It took three days and two very good computer companies to get my Dell fixed here and I have just had use of her since Thursday evening. These are all part of the challenges of living aboard and cruising and we are actually coping really well with all of it. Have walked a lot – to stores for parts; and frequently remind each other that we have no deadline until April. It’s not snowing here, everyone is very friendly, and we have a safe and comfortable free anchorage. Life is great.


Getting to Devil's Cay

NOTE: This post was written January 4th. Our connectivity prevented me from uploading the photos at this time. Sorry about that. I posted the photos here on January 19th.


We’re using the Explorer Chartbook series for as main resource and charts for the Bahamas. They're the best available and very good, but this navigator has had a few problems. The most serious was the entrance to Devil’s Cay harbor.

We’d already bumped bottom three times, twice in Bimini in sand and once heading west to the Berry Islands. The first time was my fault , the second due to shifting sand in a channel. The third grounding was practically planned when we crossed Mackie Shoal on a rising tide in the deepest water possible at that location. On paper, La Luna draws 6 feet 2 inches, but we’ve now decided that a fully loaded La Luna draws 6 feet 5 inches and figure that into all plans. (This photo is at the “planned” grounding, where the monitor shows .1 foot below the keel. The depth sounder thinks we draw 6 feet 2 inches. The depth sounder didn’t load or provision the boat.)   PC290019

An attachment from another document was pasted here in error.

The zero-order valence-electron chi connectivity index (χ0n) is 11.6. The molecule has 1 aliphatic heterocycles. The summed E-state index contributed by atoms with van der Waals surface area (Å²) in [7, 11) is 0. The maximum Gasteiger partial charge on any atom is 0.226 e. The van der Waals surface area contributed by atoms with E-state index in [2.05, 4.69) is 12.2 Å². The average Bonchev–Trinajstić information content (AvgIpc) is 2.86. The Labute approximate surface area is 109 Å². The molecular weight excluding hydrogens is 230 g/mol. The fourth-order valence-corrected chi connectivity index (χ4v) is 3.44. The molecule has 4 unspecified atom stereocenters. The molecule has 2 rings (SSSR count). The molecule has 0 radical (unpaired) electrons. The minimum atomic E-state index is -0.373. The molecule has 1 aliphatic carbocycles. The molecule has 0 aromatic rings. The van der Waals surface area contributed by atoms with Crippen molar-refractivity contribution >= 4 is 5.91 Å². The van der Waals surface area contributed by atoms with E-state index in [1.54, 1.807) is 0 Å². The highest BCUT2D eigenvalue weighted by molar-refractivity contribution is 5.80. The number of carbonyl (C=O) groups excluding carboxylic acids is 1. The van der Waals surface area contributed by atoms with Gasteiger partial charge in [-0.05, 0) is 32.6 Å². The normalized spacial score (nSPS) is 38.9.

We didn’t like Bimini, though we met some nice folks there. If I were to make this crossing from Florida to the Bahamas again and had a larger weather window I would definitely not stop at Bimini. The name conjures up sandy beaches and lovely turquoise waters and (for some reason) pink colored buildings. They have the sandy beaches and the turquoise waters, but must of the buildings are run down, cobbled together, or in total disrepair. I think Hurricane Andrew hit them hard and the island as a whole hasn’t recovered. (I’d check the Internet for Bimini information, but as you may recall – I’m not connected as i write this.) To me, Bimini is largely uninviting and it’s a shame. There is litter everywhere and, more tragically, apparently an island wide problem with alcohol abuse. Perhaps we caught the island on a bad week during the holidays, but it certainly wasn’t what we imagined when we left Key Biscayne.

So we left North Bimini to anchor off of North Cat Cay with Dave and Linda (and Jack) on Choctaw Brave. It was the first of three nights in which we anchored and didn’t go ashore. The next day we traveled for over 30 miles in 8 – 15 feet of water (except for that one spot early in the day) across Mackie Shoals. That night we went north for a bit over a half mile and simply dropped the hook. In the middle of nowhere. Nothing. We anchored in 13 feet of water with nothing around us for 30 miles. It was eerie. And beautiful.  It was a three day passage like no other we’ve undertaken and much more restful than keeping watch overnight every three hours.